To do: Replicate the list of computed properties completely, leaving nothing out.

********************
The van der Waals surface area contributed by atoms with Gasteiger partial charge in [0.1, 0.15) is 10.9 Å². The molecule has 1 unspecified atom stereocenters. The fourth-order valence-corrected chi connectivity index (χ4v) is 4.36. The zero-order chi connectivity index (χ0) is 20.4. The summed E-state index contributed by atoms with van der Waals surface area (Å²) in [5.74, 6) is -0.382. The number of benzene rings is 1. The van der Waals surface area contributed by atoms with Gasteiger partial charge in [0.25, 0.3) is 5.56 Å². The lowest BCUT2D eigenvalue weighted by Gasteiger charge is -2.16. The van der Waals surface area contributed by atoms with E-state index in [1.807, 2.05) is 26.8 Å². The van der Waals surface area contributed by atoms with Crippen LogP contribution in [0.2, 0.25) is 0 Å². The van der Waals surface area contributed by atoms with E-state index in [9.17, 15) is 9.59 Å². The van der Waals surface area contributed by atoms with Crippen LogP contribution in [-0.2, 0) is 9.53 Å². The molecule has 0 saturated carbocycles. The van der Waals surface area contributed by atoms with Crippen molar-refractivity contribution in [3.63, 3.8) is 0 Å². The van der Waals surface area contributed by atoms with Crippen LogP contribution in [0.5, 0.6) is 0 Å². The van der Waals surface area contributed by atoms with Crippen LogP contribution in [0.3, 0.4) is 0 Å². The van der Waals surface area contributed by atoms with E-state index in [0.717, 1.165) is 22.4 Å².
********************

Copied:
The van der Waals surface area contributed by atoms with Gasteiger partial charge in [0.1, 0.15) is 10.9 Å². The molecule has 1 unspecified atom stereocenters. The fourth-order valence-corrected chi connectivity index (χ4v) is 4.36. The zero-order chi connectivity index (χ0) is 20.4. The summed E-state index contributed by atoms with van der Waals surface area (Å²) in [5.74, 6) is -0.382. The number of benzene rings is 1. The van der Waals surface area contributed by atoms with Gasteiger partial charge in [0.25, 0.3) is 5.56 Å². The lowest BCUT2D eigenvalue weighted by Gasteiger charge is -2.16. The van der Waals surface area contributed by atoms with E-state index in [1.807, 2.05) is 26.8 Å². The van der Waals surface area contributed by atoms with Crippen LogP contribution in [0.2, 0.25) is 0 Å². The van der Waals surface area contributed by atoms with E-state index in [9.17, 15) is 9.59 Å². The van der Waals surface area contributed by atoms with Crippen LogP contribution in [-0.2, 0) is 9.53 Å². The molecule has 0 saturated carbocycles. The van der Waals surface area contributed by atoms with Crippen molar-refractivity contribution in [3.63, 3.8) is 0 Å². The van der Waals surface area contributed by atoms with Crippen LogP contribution in [0.5, 0.6) is 0 Å². The van der Waals surface area contributed by atoms with Crippen LogP contribution in [0.3, 0.4) is 0 Å². The van der Waals surface area contributed by atoms with E-state index in [0.717, 1.165) is 22.4 Å².